His rare virtues drew on him such admiration that, with St. Bernard’s consent, he fled to Italy, where he led an austere life with an aged hermit. At this time he was ordained priest, and his old counsellor having died, he returned to France, and for many years lived as a solitary at Cerfroid. Here God inspired him with the desire of founding an Order for the redemption of Christian captives, and moved St. John of Matha, then a youth, to conceive a similar wish. Together they drew up the rules of the Order of the Holy Trinity.

        Many disciples gathered round them; and, seeing that the time had come for further action, the two Saints made a pilgrimage to Rome to obtain the confirmation of the Order from Innocent III. Their prayer was granted, and the last fifteen , years of Felix’s long life were spent in organizing and developing his rapidly increasing foundations.

        He died in 1212.

Lives of the Saints, by Alban Butler, Benziger Bros. ed. [1894] 

©Evangelizo.org 2001-2014


Monday, November 3rd. Holy Gospel of Jesus Christ according to St Luke 14:12-14.


Monday of the Thirty-first week in Ordinary Time

3 November 2014

“When you hold a banquet, invite the poor, the crippled, the lame, the blind”

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Holy Gospel of Jesus Christ according to Saint Luke 14:12-14. 

On a sabbath Jesus went to dine at the home of one of the leading Pharisees. He said to the host who invited him, “When you hold a lunch or a dinner, do not invite your friends or your brothers or your relatives or your wealthy neighbors, in case they may invite you back and you have repayment.
Rather, when you hold a banquet, invite the poor, the crippled, the lame, the blind;
blessed indeed will you be because of their inability to repay you. For you will be repaid at the resurrection of the righteous.”

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Monday of the Thirty-first week in Ordinary Time

3 November 2014

Commentary of the day

Gregory of Nazianzus

1 300px-Gregor-Chora

  Saint Gregory Nazianzen (330-390),

Bishop and Doctor of the Church

On love of the poor, 4-6; PG 35, 863

“You taught your people by these deeds that those who are just must be kind” (Wis 12:19)

The first and the greatest of the commandments, that on which the Law and the prophets are based (Mt 22,40), is love, which it seems to me brings its greatest proof in love of the poor, in tenderness and compassion for one’s neighbor. Nothing gives as much honor to God as mercy, for nothing is more like him. “Mercy and truth go before him,” (Ps 88[89],15) and he prefers mercy to judgment (Hos 6,6). Nothing attracts the kindness of the Friend of humankind as much as kindness towards humankind (Wis 1:6); his reward is just, he weighs and measures mercy.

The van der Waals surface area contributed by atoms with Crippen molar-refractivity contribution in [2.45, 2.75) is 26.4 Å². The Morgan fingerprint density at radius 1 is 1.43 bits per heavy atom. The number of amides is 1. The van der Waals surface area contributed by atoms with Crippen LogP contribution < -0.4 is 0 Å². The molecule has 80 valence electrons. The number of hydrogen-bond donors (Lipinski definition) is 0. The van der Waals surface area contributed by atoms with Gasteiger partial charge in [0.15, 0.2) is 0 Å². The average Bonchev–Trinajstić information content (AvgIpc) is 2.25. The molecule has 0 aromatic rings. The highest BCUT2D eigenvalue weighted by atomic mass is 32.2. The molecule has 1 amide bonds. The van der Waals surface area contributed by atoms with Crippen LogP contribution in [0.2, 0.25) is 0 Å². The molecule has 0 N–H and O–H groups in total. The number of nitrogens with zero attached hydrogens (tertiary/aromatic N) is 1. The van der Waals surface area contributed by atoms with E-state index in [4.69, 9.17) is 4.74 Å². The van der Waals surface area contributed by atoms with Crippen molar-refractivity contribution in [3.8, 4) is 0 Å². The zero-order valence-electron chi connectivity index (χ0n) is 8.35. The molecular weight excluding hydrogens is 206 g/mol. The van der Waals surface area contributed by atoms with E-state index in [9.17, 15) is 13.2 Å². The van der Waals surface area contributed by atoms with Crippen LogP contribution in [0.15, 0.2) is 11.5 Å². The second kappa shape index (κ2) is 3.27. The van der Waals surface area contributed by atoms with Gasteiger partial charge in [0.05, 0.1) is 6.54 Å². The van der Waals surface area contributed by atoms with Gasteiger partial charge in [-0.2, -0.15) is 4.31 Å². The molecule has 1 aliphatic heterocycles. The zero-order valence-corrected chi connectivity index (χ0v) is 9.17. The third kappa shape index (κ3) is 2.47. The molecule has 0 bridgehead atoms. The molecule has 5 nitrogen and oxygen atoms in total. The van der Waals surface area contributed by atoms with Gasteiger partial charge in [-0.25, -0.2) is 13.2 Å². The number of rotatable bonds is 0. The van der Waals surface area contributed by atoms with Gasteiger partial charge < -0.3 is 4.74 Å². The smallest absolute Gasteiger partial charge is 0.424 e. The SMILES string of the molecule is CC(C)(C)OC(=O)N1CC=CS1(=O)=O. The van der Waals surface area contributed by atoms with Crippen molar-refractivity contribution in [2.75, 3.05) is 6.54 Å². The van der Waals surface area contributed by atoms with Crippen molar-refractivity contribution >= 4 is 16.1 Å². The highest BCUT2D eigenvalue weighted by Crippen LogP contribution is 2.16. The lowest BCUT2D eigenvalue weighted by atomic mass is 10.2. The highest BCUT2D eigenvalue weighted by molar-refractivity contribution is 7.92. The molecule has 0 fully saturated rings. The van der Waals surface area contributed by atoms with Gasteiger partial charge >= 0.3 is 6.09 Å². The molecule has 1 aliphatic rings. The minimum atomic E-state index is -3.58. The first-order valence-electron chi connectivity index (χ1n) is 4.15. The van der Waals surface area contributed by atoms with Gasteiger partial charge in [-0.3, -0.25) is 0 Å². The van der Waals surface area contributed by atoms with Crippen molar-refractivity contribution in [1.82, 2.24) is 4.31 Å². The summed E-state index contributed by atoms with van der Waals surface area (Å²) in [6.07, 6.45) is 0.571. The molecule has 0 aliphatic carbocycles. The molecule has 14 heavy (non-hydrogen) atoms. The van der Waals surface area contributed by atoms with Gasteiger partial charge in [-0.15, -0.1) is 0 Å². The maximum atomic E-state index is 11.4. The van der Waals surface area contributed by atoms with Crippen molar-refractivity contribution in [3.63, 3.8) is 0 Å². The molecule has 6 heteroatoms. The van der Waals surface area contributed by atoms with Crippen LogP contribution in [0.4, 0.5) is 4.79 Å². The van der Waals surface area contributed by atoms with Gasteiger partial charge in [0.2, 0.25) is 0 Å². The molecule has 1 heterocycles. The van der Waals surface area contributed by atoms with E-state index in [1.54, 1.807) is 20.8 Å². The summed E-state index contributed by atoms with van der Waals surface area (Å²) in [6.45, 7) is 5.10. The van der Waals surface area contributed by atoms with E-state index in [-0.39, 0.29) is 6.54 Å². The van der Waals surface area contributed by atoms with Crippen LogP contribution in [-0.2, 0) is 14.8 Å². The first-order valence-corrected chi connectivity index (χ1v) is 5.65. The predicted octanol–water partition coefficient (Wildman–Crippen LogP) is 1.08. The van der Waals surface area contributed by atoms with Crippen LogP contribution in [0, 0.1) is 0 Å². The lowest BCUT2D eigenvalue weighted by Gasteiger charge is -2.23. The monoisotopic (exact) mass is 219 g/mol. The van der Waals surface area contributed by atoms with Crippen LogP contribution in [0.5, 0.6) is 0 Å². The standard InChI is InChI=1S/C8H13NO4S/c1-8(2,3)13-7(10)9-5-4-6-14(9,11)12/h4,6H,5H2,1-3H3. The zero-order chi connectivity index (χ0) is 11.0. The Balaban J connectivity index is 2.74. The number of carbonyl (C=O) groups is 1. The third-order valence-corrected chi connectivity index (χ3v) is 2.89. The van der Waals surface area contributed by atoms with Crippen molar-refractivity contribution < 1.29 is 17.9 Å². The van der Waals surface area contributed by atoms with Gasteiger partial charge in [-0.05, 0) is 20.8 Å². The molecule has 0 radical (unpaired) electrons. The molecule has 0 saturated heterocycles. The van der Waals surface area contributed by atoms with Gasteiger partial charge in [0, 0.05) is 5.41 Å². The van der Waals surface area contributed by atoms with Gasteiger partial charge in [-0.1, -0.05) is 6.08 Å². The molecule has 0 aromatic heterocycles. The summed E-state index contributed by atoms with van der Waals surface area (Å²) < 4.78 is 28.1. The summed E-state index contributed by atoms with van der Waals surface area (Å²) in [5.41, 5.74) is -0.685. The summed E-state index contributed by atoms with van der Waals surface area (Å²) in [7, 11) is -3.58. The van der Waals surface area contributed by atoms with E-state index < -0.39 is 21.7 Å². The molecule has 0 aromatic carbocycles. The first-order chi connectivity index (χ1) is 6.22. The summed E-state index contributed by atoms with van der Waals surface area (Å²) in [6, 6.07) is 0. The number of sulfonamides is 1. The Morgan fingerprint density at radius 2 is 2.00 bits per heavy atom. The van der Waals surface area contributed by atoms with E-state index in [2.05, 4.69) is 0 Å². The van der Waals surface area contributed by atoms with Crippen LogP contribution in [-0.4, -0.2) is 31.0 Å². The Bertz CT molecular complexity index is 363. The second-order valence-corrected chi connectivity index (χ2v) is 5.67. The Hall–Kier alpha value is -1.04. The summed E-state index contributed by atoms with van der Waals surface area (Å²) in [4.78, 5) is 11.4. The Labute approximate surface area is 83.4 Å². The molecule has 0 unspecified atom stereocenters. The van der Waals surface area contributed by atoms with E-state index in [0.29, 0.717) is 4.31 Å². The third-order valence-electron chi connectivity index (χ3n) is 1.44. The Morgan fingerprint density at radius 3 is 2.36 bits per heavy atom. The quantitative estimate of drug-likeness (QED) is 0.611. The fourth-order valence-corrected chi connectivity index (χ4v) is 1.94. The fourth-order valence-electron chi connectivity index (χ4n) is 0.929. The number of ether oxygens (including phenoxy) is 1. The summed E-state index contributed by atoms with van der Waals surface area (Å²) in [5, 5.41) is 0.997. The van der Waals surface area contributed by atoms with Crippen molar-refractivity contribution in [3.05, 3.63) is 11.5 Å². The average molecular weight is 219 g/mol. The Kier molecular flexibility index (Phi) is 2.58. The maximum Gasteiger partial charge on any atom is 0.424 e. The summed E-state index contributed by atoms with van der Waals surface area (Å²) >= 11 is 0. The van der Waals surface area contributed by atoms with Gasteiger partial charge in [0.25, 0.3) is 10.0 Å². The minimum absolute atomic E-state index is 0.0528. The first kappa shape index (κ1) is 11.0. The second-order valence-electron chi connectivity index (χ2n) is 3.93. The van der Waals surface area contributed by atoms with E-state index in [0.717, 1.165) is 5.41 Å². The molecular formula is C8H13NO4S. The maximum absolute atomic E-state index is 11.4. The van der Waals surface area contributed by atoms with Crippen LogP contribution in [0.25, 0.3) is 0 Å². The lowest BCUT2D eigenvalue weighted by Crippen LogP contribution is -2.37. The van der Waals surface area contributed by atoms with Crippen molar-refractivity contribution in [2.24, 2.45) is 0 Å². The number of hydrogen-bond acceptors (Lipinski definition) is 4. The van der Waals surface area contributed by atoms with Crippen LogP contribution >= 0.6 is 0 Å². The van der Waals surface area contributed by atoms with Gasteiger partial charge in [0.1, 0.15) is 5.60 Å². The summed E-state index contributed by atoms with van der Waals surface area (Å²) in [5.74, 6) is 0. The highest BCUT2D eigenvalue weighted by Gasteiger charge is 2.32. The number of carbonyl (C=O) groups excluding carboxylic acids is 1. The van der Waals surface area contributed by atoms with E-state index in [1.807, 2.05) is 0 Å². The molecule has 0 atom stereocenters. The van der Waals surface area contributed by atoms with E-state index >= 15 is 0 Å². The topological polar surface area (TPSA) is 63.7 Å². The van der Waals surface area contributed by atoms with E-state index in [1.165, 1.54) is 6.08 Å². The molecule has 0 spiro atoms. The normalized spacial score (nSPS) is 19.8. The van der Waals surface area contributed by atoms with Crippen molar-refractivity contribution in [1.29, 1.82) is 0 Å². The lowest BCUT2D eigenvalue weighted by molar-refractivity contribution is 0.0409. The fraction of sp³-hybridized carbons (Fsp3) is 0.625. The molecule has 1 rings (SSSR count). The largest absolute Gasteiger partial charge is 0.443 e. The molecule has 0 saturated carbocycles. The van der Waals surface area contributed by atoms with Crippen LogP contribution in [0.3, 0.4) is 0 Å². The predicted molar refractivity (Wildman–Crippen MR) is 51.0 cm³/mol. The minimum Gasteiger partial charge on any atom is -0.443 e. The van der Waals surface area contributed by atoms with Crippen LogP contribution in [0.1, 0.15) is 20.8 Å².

We must open our hearts to all who are poor and unhappy, whatever their suffering might be. That is the meaning of the commandment which requires us to “rejoice with those who rejoice, weep with those who weep.” (Rom 12,15) Since we are also human, is it not right and proper for us to be kind towards those who are like us?

©Evangelizo.org 2001-2014

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Monday of the Thirty-first week in Ordinary Time

3 November 2014

Saints of the day

St. Martin de Porres, Religious (1579-1639)

1 San_Martino_de_Porres_LSAINT MARTIN de PORRES
Religious

(1579-1639)

        Born at Lima in Peru in 1579 of a native mother and Spanish father, Martin entered the Dominican Order in Lima, where he continued his profession as medical assistant.

       He lived a life of fasting and prayer and died in 1639.
The Weekday Missal (1975)

©Evangelizo.org 2001-2014

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Monday of the Thirty-first week in Ordinary Time

3 November 2014

Saints of the day

St. Hubert, Bishop (657-727)

1 aWeyden_Exhumation_of_St_Hubert

SAINT HUBERT
Bishop

(657-727)

        St. Hubert’s early life is so obscured by popular traditions that we have no authentic account of his actions. He is said to have been passionately addicted to hunting, and was entirely taken up in worldly pursuits. One thing is certain: that he is the patron saint of hunters.

        Moved by divine grace, he resolved to renounce the world. His extraordinary fervor, and the great progress which he made in virtue and learning, strongly recommended him to St. Lambert, Bishop of Maestricht, who ordained him priest, and entrusted him with the principal share in the administration of his diocese.